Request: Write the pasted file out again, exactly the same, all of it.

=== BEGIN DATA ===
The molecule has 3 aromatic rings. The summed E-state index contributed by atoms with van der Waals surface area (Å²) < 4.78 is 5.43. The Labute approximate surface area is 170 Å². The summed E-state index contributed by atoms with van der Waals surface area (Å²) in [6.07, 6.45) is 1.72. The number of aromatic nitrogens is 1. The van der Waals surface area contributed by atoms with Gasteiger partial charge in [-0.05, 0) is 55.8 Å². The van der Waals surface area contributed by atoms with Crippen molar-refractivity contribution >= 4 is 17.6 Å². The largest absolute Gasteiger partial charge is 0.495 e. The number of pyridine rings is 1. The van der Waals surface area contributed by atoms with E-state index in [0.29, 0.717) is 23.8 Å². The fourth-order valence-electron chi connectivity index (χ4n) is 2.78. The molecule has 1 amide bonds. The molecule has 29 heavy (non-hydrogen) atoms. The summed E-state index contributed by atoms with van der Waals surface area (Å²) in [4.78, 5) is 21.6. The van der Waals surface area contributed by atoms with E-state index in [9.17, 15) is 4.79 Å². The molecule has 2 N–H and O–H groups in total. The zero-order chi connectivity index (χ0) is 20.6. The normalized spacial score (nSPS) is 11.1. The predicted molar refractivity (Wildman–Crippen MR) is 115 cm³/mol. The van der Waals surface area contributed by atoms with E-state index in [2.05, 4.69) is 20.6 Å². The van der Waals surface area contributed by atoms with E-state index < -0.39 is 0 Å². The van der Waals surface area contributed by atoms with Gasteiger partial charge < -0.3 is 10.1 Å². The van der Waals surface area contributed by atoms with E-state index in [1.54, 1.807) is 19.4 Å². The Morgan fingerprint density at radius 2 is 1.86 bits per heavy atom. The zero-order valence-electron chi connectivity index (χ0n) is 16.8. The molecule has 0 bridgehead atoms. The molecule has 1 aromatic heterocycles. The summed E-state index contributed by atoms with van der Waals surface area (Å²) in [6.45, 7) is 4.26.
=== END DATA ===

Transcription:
The molecule has 3 aromatic rings. The summed E-state index contributed by atoms with van der Waals surface area (Å²) < 4.78 is 5.43. The Labute approximate surface area is 170 Å². The summed E-state index contributed by atoms with van der Waals surface area (Å²) in [6.07, 6.45) is 1.72. The number of aromatic nitrogens is 1. The van der Waals surface area contributed by atoms with Gasteiger partial charge in [-0.05, 0) is 55.8 Å². The van der Waals surface area contributed by atoms with Crippen molar-refractivity contribution >= 4 is 17.6 Å². The largest absolute Gasteiger partial charge is 0.495 e. The number of pyridine rings is 1. The van der Waals surface area contributed by atoms with E-state index in [0.29, 0.717) is 23.8 Å². The fourth-order valence-electron chi connectivity index (χ4n) is 2.78. The molecule has 1 amide bonds. The molecule has 29 heavy (non-hydrogen) atoms. The summed E-state index contributed by atoms with van der Waals surface area (Å²) in [4.78, 5) is 21.6. The van der Waals surface area contributed by atoms with E-state index in [9.17, 15) is 4.79 Å². The molecule has 2 N–H and O–H groups in total. The zero-order chi connectivity index (χ0) is 20.6. The normalized spacial score (nSPS) is 11.1. The predicted molar refractivity (Wildman–Crippen MR) is 115 cm³/mol. The van der Waals surface area contributed by atoms with E-state index in [2.05, 4.69) is 20.6 Å². The van der Waals surface area contributed by atoms with E-state index < -0.39 is 0 Å². The van der Waals surface area contributed by atoms with Gasteiger partial charge < -0.3 is 10.1 Å². The van der Waals surface area contributed by atoms with E-state index in [1.54, 1.807) is 19.4 Å². The Morgan fingerprint density at radius 2 is 1.86 bits per heavy atom. The zero-order valence-electron chi connectivity index (χ0n) is 16.8. The molecule has 0 bridgehead atoms. The molecule has 1 aromatic heterocycles. The summed E-state index contributed by atoms with van der Waals surface area (Å²) in [6.45, 7) is 4.26.